(Note: ellipses added.)

(Note: the online version of the review has the date January 8, 2013.)

February 16, 2013

IKEA Says Government Bureaucracy Slows Job Creation

OhlssonMikaelCEOofIKEA2013-02-03.jpg "The economy 'will remain challenging for a long time,' says IKEA Chief Executive Mikael Ohlsson." Source of caption and photo: online version of the WSJ article quoted and cited below.

(p. B3) MALMO, Sweden--IKEA is poised to embark on a global spending spree, but its departing chief executive says red tape is slowing how fast the home-furnishings retailer can open its pocket book.

With the company set to report record sales on Wednesday, CEO Mikael Ohlsson said the amount of time it takes to open a store has roughly doubled in recent years.

"What some years ago took two to three years, now takes four to six years. And we also see that there's a lot of hidden obstacles in different markets and also within the [European Union] that's holding us back," he said in an interview recently at an IKEA store on Sweden's western coast.

. . .

IKEA plans to invest €2 billion in stores, factories and renewable energy this year. But the company fell €1 billion short of its goal of investing €3 billion in new projects last year, largely because of bureaucratic obstacles, he said. For 10 years IKEA has tried unsuccessfully to relocate a store in France, for example. The company also is challenging German policy dictating what can be sold and where, saying the rules are out of sync with EU legislation.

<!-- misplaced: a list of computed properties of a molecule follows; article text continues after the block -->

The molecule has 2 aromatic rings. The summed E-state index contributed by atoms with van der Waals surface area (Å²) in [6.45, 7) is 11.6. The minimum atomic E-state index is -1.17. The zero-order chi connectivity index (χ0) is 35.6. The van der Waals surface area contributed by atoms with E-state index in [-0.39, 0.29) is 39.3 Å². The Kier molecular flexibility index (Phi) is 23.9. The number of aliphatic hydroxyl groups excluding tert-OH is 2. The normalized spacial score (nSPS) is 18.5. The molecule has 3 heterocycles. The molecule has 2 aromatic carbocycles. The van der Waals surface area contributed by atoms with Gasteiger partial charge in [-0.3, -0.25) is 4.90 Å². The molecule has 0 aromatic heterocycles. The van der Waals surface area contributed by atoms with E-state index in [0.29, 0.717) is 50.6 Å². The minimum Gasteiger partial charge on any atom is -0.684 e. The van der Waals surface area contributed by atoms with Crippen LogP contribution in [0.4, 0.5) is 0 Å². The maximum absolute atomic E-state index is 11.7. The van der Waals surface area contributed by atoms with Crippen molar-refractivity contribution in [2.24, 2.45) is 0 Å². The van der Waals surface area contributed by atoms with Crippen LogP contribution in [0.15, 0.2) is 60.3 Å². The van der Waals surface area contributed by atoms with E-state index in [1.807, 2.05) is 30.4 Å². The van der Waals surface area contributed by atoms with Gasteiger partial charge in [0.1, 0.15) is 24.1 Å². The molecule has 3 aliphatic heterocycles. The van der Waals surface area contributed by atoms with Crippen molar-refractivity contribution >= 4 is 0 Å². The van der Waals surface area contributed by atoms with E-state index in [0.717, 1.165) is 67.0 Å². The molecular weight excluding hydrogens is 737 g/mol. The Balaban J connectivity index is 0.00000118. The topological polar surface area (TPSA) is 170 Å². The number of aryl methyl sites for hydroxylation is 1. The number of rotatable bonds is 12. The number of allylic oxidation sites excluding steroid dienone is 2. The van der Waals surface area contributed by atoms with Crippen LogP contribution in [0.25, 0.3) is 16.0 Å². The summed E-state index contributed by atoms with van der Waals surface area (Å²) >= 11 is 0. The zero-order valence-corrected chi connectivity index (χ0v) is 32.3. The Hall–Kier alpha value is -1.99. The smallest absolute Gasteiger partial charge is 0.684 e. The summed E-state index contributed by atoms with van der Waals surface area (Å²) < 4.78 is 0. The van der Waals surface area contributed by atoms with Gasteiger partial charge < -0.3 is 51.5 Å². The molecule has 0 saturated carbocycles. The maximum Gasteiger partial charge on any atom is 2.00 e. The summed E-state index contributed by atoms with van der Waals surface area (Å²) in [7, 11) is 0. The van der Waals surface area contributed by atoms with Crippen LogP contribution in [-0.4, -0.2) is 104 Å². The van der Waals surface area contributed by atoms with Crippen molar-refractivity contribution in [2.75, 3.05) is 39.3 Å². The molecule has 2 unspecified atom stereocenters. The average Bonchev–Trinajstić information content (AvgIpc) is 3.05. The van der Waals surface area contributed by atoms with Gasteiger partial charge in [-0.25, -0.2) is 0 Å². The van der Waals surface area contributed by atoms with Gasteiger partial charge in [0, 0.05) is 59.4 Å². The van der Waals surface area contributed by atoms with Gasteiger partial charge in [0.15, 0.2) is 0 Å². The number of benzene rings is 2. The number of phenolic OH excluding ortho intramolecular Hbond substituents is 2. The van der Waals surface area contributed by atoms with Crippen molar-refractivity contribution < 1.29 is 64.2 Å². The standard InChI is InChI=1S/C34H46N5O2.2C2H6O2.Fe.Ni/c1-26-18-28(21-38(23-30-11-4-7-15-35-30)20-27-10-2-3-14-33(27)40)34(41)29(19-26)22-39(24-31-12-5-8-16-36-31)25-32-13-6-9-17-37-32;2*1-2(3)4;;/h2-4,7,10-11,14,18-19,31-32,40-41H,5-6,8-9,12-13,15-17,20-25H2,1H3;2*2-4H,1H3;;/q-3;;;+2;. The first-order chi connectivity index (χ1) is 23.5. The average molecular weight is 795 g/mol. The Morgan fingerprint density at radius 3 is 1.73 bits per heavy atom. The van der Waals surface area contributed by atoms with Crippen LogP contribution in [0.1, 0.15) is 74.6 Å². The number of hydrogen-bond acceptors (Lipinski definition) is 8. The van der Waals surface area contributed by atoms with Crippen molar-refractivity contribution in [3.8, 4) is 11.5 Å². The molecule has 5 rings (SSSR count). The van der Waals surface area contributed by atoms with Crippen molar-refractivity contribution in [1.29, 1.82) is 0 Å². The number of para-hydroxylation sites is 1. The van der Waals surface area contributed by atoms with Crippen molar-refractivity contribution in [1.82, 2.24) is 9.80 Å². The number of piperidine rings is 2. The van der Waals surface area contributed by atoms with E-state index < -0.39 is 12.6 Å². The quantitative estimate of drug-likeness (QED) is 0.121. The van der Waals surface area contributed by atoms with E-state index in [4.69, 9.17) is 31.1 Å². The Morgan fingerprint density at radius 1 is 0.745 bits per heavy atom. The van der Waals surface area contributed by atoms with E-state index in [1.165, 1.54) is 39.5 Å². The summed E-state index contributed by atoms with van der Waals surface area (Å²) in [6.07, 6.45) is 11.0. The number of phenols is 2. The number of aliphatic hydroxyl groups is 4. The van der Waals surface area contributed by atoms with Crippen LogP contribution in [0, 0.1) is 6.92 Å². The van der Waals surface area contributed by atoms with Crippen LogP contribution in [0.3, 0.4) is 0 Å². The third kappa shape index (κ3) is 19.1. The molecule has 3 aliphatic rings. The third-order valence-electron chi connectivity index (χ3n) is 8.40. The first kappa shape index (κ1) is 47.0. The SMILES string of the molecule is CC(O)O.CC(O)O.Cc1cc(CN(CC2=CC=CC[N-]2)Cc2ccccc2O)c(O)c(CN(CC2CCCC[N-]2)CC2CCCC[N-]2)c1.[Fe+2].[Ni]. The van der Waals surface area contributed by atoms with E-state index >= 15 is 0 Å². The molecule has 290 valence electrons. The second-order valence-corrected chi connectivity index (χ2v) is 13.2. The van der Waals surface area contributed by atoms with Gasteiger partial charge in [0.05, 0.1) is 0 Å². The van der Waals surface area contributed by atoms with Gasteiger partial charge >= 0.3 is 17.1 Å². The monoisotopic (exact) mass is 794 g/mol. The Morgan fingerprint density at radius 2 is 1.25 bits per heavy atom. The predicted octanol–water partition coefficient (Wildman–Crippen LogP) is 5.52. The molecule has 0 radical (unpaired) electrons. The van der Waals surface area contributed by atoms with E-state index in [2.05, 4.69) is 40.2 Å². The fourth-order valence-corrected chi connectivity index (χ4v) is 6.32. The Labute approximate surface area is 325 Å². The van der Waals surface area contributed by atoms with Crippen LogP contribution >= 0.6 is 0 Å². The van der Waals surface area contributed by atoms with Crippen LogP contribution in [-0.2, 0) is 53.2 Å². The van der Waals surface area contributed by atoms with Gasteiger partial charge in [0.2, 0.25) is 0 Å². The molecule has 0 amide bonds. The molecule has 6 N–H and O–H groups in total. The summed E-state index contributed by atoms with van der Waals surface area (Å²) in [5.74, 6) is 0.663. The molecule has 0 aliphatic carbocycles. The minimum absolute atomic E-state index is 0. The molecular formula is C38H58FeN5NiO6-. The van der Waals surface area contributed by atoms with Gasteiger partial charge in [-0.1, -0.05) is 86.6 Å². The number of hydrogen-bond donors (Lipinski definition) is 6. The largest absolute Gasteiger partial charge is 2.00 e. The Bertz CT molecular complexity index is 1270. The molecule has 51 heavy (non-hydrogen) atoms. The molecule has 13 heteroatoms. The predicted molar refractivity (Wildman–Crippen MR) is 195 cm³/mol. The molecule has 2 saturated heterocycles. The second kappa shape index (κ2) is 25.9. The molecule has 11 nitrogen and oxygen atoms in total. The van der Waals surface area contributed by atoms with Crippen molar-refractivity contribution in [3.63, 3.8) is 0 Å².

"It's a pity, because it can help create jobs and investments at a time when unemployment is high in many countries," Mr. Ohlsson said. A new IKEA store creates construction and store jobs for about 1,000 workers, he said.

. . .

The company's highest-profile headaches have come in India, an untapped market where IKEA wants to open a first store in at least five years and roll out an additional three soon thereafter.

For the full story, see:

ANNA MOLIN. "IKEA Chief Takes Aim at Red Tape." The Wall Street Journal (Weds., January 23, 2013): B3.

(Note: ellipses added.)

(Note: the online version of the story has the date January 22, 2013.)